Before the break from Rome happened, there was no burning need to reform how the country was run in the localities and make sure the King’s wishes were being upheld as opposed to the situation Cromwell faced in 1533. We can see this through the way that during Wolsey’s fifteen years of power, Parliament was called only a few times, because it was not necessary. When it was called, for example in 1523, it was only to raise a tax for the pending war with France rather than to represent the people and help govern the country. This can be compared to Cromwell’s much more frequent use of the institution to help the Reformation seem less dictatorial to the people. The fact that reform was not necessary during Wolsey’s time is very important in explaining why it was so ill-achieving.

The number of jobs that Thomas Cromwell had could explain why he was interested in and had much more access to various areas of Government, holding the positions of Chancellor of the Exchequer, Lord Privy Seal Vice Gerant in spirituals and Principal Secretary of the Council. With this, he was able to create Courts such as the Court of Augmentations and Court of First Fruits and Tenths, needed to manage Henry’s money from the Dissolution of the Monasteries. Being Chancellor of the Exchequer enabled him to make one his other very significant reforms: improvements to the financial side of Government.

By assigning certain amounts of money and heavily auditing each Council/Department of Government, Cromwell cut down on the corruptness that used to be so prevalent. This point again emphasizes how in his time, reform was necessary in order to stabilize the country and ensure that the King’s wishes were being upheld, being after the break from Rome. Cromwell hence preferred to stick to domestic policy and involved himself only very little with foreign policy, unlike Wolsey. Wolsey was an extremely talented negotiator, and used these skills for example during his stage management of the Field of the Cloth of Gold; his fifteen years in power was also the most active in terms of foreign policy in the whole of Henry’s reign.

In terms of financial reforms as well, Wolsey had few successes. The Amicable Grant in 1525 faced so much opposition that it had to be dropped completely, even creating a backlash against Wolsey by Henry, who was most probably using him as a scapegoat. Even the Eltham Ordinances of 1526 cannot be argued to have been fully for the purpose of cutting down the cost of the courts although this was a result of it; John Guy argues that one of Wolsey’s aims was to neutralize opposition to him in the Gentlemen of the Privy Chamber. Judging by his personality, this does not seem too far fetched. Wolsey’s reforms in the Church were also very insignificant; his plans to cut down the corruptness and abuse that was occurring were not finished and only reforms along traditional lines occurred. This could have been because even though he held easily the highest position within the Church with the exception of the Pope, he was forced to work for Henry’s interests. This can be compared to Cromwell’s work in the Church, which needed extremely tough measures if royal supremacy was to be achieved.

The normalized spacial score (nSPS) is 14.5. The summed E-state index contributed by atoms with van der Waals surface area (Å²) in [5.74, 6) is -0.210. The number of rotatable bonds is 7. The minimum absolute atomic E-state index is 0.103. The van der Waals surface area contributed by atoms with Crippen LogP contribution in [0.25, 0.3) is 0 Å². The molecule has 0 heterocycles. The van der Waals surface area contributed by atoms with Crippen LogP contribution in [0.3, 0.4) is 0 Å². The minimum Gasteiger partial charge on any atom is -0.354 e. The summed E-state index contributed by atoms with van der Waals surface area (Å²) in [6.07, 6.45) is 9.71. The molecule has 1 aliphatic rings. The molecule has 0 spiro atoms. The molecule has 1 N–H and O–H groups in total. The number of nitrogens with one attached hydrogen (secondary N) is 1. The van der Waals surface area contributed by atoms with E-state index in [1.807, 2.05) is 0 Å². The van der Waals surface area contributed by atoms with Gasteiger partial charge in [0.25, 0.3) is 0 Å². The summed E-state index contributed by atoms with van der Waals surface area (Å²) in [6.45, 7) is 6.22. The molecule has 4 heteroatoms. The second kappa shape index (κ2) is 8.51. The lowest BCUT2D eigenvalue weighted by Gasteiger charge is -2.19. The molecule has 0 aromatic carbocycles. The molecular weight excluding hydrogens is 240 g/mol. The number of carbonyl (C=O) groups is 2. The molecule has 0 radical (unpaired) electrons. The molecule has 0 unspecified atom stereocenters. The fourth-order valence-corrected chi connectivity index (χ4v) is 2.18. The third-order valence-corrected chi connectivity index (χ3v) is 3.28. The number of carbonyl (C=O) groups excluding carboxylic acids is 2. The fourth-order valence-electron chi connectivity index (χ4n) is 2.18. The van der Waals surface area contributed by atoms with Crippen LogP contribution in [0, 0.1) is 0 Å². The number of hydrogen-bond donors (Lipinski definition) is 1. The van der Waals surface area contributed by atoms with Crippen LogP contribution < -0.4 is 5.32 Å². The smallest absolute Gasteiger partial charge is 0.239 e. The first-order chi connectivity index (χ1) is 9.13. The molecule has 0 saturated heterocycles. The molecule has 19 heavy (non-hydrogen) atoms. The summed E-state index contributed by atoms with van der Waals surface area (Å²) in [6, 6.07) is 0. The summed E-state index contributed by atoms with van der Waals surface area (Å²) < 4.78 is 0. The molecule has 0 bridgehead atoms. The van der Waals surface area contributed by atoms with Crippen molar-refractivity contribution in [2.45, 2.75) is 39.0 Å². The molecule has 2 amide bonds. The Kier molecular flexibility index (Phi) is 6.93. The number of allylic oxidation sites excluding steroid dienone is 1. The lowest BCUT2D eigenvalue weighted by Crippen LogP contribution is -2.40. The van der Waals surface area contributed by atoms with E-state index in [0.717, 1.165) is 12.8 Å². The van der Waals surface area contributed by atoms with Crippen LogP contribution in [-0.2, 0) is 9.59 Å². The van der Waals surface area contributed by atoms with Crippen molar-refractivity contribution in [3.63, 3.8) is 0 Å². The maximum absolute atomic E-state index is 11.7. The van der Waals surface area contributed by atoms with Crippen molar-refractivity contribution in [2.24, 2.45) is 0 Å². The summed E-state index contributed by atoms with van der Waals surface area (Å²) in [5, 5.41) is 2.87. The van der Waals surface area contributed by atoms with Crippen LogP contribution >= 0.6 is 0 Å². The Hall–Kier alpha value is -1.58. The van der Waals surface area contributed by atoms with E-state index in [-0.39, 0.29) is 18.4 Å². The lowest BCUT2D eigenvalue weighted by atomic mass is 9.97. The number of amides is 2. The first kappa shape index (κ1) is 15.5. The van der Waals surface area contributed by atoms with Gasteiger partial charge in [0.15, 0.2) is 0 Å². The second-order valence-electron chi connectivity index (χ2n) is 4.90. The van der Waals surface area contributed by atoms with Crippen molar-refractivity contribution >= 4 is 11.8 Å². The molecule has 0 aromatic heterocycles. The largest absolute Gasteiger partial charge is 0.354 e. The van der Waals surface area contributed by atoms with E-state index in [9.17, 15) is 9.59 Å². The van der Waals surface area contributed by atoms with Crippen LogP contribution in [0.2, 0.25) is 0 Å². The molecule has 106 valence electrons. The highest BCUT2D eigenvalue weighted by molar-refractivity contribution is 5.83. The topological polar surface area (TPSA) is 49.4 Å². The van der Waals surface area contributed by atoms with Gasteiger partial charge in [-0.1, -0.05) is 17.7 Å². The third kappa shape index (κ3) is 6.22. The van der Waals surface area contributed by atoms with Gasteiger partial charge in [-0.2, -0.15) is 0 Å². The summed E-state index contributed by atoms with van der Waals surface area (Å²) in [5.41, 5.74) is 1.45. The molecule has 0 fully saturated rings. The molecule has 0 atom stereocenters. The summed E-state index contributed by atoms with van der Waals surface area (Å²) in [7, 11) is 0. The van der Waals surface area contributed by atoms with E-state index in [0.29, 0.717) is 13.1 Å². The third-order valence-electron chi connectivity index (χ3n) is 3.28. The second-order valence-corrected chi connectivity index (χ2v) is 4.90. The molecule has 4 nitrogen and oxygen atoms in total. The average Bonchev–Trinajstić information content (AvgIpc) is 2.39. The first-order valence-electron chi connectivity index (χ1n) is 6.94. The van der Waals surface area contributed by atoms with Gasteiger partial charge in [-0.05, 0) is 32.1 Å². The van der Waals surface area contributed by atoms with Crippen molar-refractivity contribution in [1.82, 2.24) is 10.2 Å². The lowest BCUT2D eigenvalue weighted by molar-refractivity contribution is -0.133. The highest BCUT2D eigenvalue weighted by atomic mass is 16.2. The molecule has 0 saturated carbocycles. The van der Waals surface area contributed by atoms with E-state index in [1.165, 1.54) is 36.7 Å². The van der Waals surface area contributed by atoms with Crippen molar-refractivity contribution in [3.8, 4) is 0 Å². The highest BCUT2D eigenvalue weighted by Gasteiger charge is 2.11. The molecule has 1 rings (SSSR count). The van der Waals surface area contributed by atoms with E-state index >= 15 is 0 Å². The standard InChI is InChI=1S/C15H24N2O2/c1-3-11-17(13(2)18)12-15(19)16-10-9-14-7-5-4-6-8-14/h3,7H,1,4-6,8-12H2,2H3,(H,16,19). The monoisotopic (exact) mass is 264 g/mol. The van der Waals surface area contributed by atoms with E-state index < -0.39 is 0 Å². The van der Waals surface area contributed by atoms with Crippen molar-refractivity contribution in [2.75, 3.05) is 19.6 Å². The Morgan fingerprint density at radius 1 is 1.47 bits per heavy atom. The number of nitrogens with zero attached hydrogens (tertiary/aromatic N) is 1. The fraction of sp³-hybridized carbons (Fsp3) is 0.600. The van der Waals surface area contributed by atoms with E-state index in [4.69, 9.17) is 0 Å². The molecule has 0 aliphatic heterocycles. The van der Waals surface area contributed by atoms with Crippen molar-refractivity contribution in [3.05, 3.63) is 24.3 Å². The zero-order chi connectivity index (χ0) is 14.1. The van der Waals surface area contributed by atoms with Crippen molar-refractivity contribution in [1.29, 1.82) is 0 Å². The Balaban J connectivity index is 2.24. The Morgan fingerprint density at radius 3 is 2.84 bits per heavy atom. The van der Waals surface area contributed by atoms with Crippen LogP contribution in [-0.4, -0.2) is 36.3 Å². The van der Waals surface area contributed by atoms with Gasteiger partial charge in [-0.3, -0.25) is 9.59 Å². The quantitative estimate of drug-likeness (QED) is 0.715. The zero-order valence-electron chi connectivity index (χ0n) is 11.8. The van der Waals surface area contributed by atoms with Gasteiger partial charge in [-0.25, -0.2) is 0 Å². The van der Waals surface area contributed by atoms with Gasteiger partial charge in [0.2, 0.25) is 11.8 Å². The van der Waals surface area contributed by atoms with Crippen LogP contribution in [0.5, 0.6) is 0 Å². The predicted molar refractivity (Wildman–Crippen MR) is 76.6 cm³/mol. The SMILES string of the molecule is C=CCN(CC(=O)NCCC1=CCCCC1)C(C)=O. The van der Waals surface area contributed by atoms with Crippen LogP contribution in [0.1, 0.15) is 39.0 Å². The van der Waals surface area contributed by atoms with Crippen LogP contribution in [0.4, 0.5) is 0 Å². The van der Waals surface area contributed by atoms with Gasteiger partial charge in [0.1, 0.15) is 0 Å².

In order to achieve this, Cromwell set about strengthening local and national Government, understanding that Wales, Ireland and Calais would also have to be dealt with. Appointing Roland Lee, the Bishop of Coventry as Head of the Council in Wales, brought law and order to the area and when Parliamentary representation was extended to Wales in 1536, this became one of Cromwell’s greatest achievements. Similar organization of administration was done in Calais and in Ireland, although it was much less successful here. Several Courts were also set up such as the Court of Wards and the Court of Requests to deal with fines and to enforce the many Acts that came through following the break from Rome. The point to note here, is that these changes and reforms were necessary at this period in time; the country would have possibly broke down into instability otherwise without his use of Parliament and Courts in order to improve finances and administration (though the Reformation was a very piecemeal one).

We cannot strongly argue that whether Wolsey or Cromwell was better than the other, not only because they were working at different periods of time, but also because even Cromwell’s reforms were not long lasting. Since they required his very personal network of patronage and skill, many of the Courts that he created decayed after his death and Smith concludes that it is very dangerous to argue that Cromwell created some kind of Revolution. It was more the concepts he created that outlived him, such as the greater power and influence given to Parliament, the secularization of Government and uniform law.

To answer the question of why Cromwell was able to make such extensive reforms when Wolsey did no such thing, I would say that Cromwell’s reforms must not be exaggerated and Wolsey’s must not be underestimated. Both men were very personal to Henry and served him to the best of their ability at the time, in their own circumstances. Particularly the difference in situation regarding the break from Rome would have led Cromwell to make sure that the King’s unit ran throughout the country, whereas Wolsey didn’t need to. It can be mentioned here, that Wolsey was behaving like a typical medieval politician, working for his own wealth and gain, and concentrating much more on foreign policy.